Metabolomics in dietary interventions: Special emphasis on effects of grain products and fish on lipidomic profile: Dissertation

Maria Lankinen

Research output: ThesisDissertationCollection of Articles

Abstract

Metabolic syndrome (MetS) increases markedly the risk for type 2 diabetes mellitus (T2DM), but in contrast to advanced T2DM, MetS and pre-stages of T2DM may be reversible conditions, if addressed early enough by lifestyle modifications. Based on epidemiological evidence, whole grain foods, fatty fish and polyphenol rich fruits and vegetables, including berries, may help prevent the development of T2DM and cardiovascular diseases (CVD), but evidence from clinical trials is not incontestable. Metabolomics and lipidomics allow characterization of the effects of diet in more detail than more conventional approaches in nutrition research and could therefore help elucidate the
complex relationship between nutrition and metabolism. The overall aim of this work was to study the effects of whole grain, low insulin response grain products and rye, fish, and bilberries in subjects at increased risk for MetS or CVD by applying metabolomics approaches, with specific emphasis on the characterization of molecular lipids by lipidomic approaches. The intake of whole grain or rye over a period of 12 weeks did not change lipidomic
profiles. In contrast, a diet rich in oat-wheat bread and potato in the same study increased proinflammatory lysophosphatidylcholines. Consumption of high-fiber rye bread over a period of 8 weeks increased specific plasma metabolites that might mediate positive effects of rye bread on satiety and weight maintenance. In another study, the consumption of fatty fish decreased ceramides and diacylglycerols which are potential mediators of lipid induced insulin resistance and inflammation. In a 12-week intervention study, diet rich in whole grain and low insulin response grain products, fatty fish and bilberries altered lipidomic
profile especially increasing triacylglycerols with long chain (n-3) polyunsaturated fatty acids. Increases in eicosapentaenoic acid and docosahexaenoic acid were associated with improved insulin secretion and glucose disposal. In conclusion, this thesis indicated that metabolomics is a valuable tool for studying effects of dietary interventions at the molecular level. Dietary changes altered metabolic profiles, e.g. altering lipids related to peroxidation, inflammation and insulin signaling, which may further affect predisposition to T2DM and CVD in high-risk persons.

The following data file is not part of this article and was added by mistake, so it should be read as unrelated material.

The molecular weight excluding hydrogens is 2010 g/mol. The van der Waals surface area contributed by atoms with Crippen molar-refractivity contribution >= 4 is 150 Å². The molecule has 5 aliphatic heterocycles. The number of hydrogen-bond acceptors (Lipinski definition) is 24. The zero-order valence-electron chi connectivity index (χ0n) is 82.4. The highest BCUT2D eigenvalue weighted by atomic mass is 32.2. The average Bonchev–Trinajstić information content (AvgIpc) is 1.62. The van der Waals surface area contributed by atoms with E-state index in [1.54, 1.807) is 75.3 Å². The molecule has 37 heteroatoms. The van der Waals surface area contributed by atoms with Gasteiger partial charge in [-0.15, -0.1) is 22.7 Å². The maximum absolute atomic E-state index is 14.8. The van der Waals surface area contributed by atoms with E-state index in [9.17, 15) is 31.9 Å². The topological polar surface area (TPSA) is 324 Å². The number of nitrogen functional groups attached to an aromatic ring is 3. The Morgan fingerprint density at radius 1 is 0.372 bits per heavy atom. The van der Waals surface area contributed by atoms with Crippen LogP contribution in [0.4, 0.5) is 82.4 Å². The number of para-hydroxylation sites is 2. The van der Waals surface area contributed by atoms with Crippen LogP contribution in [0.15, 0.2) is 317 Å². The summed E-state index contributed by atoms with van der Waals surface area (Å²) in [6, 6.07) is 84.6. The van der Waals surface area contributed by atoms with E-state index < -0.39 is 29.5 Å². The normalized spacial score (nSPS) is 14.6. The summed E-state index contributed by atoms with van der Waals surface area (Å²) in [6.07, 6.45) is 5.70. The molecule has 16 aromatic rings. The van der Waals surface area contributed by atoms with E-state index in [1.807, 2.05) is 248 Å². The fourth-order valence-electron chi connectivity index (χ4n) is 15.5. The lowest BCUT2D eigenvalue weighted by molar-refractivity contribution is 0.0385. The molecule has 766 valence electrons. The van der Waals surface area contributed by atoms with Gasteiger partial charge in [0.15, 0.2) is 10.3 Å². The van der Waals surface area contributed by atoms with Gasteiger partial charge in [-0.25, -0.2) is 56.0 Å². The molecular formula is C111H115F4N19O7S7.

Original languageEnglish
QualificationDoctor Degree
Awarding Institution
  • University of Eastern Finland
Supervisors/Advisors
  • Schwab, Ursula S., Supervisor, External person
  • Orešič, Matej, Supervisor, External person
  • Gylling, Helena, Supervisor, External person
Award date1 Jun 2011
Place of PublicationKuopio
Publisher
Print ISBNs978-952-61-0410-2
Electronic ISBNs978-952-61-0411-9
Publication statusPublished - 2011
MoE publication typeG5 Doctoral dissertation (article)

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Fish Products
Metabolomics
Type 2 Diabetes Mellitus
Bread
Vaccinium myrtillus
Insulin
Cardiovascular Diseases
Diet
Lipids
Fruit
Fishes
Inflammation
Lysophosphatidylcholines
Eicosapentaenoic Acid
Metabolome
Docosahexaenoic Acids
Ceramides
Diglycerides
Metabolic Diseases
Omega-3 Fatty Acids

Keywords

  • metabolomics
  • diet
  • lipids
  • cereals
  • fishes
  • fatty acids
  • metabolic syndrome X

Cite this

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title = "Metabolomics in dietary interventions: Special emphasis on effects of grain products and fish on lipidomic profile: Dissertation",